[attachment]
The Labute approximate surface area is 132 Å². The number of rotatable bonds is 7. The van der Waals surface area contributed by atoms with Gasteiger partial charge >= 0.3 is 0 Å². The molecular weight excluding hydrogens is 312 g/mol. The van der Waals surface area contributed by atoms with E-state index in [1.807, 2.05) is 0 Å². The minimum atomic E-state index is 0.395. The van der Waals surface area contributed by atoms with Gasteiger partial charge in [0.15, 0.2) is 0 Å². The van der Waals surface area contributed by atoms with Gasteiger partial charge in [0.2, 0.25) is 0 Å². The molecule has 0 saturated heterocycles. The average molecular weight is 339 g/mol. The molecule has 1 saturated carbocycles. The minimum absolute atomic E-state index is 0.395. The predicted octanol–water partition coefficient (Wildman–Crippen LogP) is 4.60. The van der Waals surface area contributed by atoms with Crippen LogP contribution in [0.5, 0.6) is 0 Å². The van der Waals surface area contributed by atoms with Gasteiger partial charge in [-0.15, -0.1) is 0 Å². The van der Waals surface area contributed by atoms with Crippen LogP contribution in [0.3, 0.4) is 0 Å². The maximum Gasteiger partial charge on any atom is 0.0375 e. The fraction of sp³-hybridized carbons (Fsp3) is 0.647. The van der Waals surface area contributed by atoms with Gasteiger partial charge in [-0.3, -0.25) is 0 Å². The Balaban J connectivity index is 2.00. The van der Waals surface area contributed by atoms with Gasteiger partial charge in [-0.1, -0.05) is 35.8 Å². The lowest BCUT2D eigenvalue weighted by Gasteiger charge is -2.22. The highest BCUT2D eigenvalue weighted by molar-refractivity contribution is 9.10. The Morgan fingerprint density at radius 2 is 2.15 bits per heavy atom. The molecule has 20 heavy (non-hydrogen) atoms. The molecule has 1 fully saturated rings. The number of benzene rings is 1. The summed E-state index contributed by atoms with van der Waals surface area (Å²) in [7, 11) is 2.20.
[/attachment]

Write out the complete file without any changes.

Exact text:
The Labute approximate surface area is 132 Å². The number of rotatable bonds is 7. The van der Waals surface area contributed by atoms with Gasteiger partial charge >= 0.3 is 0 Å². The molecular weight excluding hydrogens is 312 g/mol. The van der Waals surface area contributed by atoms with E-state index in [1.807, 2.05) is 0 Å². The minimum atomic E-state index is 0.395. The van der Waals surface area contributed by atoms with Gasteiger partial charge in [0.15, 0.2) is 0 Å². The van der Waals surface area contributed by atoms with Gasteiger partial charge in [0.2, 0.25) is 0 Å². The molecule has 0 saturated heterocycles. The average molecular weight is 339 g/mol. The molecule has 1 saturated carbocycles. The minimum absolute atomic E-state index is 0.395. The predicted octanol–water partition coefficient (Wildman–Crippen LogP) is 4.60. The van der Waals surface area contributed by atoms with Crippen LogP contribution in [0.5, 0.6) is 0 Å². The van der Waals surface area contributed by atoms with Gasteiger partial charge in [-0.15, -0.1) is 0 Å². The van der Waals surface area contributed by atoms with Crippen LogP contribution in [0.3, 0.4) is 0 Å². The maximum Gasteiger partial charge on any atom is 0.0375 e. The fraction of sp³-hybridized carbons (Fsp3) is 0.647. The van der Waals surface area contributed by atoms with Gasteiger partial charge in [-0.3, -0.25) is 0 Å². The Balaban J connectivity index is 2.00. The van der Waals surface area contributed by atoms with Gasteiger partial charge in [-0.1, -0.05) is 35.8 Å². The lowest BCUT2D eigenvalue weighted by Gasteiger charge is -2.22. The highest BCUT2D eigenvalue weighted by molar-refractivity contribution is 9.10. The Morgan fingerprint density at radius 2 is 2.15 bits per heavy atom. The molecule has 20 heavy (non-hydrogen) atoms. The molecule has 1 fully saturated rings. The number of benzene rings is 1. The summed E-state index contributed by atoms with van der Waals surface area (Å²) in [7, 11) is 2.20.